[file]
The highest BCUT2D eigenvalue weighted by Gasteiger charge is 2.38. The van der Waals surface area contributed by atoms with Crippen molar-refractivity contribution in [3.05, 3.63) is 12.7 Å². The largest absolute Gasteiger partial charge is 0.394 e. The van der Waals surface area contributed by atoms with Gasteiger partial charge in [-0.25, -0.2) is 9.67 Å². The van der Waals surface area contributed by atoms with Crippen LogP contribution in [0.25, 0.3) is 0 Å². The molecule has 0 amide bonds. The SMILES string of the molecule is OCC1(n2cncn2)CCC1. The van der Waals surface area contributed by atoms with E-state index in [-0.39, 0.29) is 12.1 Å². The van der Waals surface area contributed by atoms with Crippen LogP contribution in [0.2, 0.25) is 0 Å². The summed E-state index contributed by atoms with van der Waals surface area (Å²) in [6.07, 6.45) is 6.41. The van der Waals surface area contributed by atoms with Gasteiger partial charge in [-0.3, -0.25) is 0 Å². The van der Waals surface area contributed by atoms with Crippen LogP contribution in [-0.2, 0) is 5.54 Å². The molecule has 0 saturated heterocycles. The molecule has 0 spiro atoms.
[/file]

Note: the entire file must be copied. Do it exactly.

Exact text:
The highest BCUT2D eigenvalue weighted by Gasteiger charge is 2.38. The van der Waals surface area contributed by atoms with Crippen molar-refractivity contribution in [3.05, 3.63) is 12.7 Å². The largest absolute Gasteiger partial charge is 0.394 e. The van der Waals surface area contributed by atoms with Gasteiger partial charge in [-0.25, -0.2) is 9.67 Å². The van der Waals surface area contributed by atoms with Crippen LogP contribution in [0.25, 0.3) is 0 Å². The molecule has 0 amide bonds. The SMILES string of the molecule is OCC1(n2cncn2)CCC1. The van der Waals surface area contributed by atoms with E-state index in [-0.39, 0.29) is 12.1 Å². The van der Waals surface area contributed by atoms with Crippen LogP contribution in [0.2, 0.25) is 0 Å². The summed E-state index contributed by atoms with van der Waals surface area (Å²) in [6.07, 6.45) is 6.41. The van der Waals surface area contributed by atoms with Gasteiger partial charge in [-0.3, -0.25) is 0 Å². The van der Waals surface area contributed by atoms with Crippen LogP contribution in [-0.2, 0) is 5.54 Å². The molecule has 0 saturated heterocycles. The molecule has 0 spiro atoms.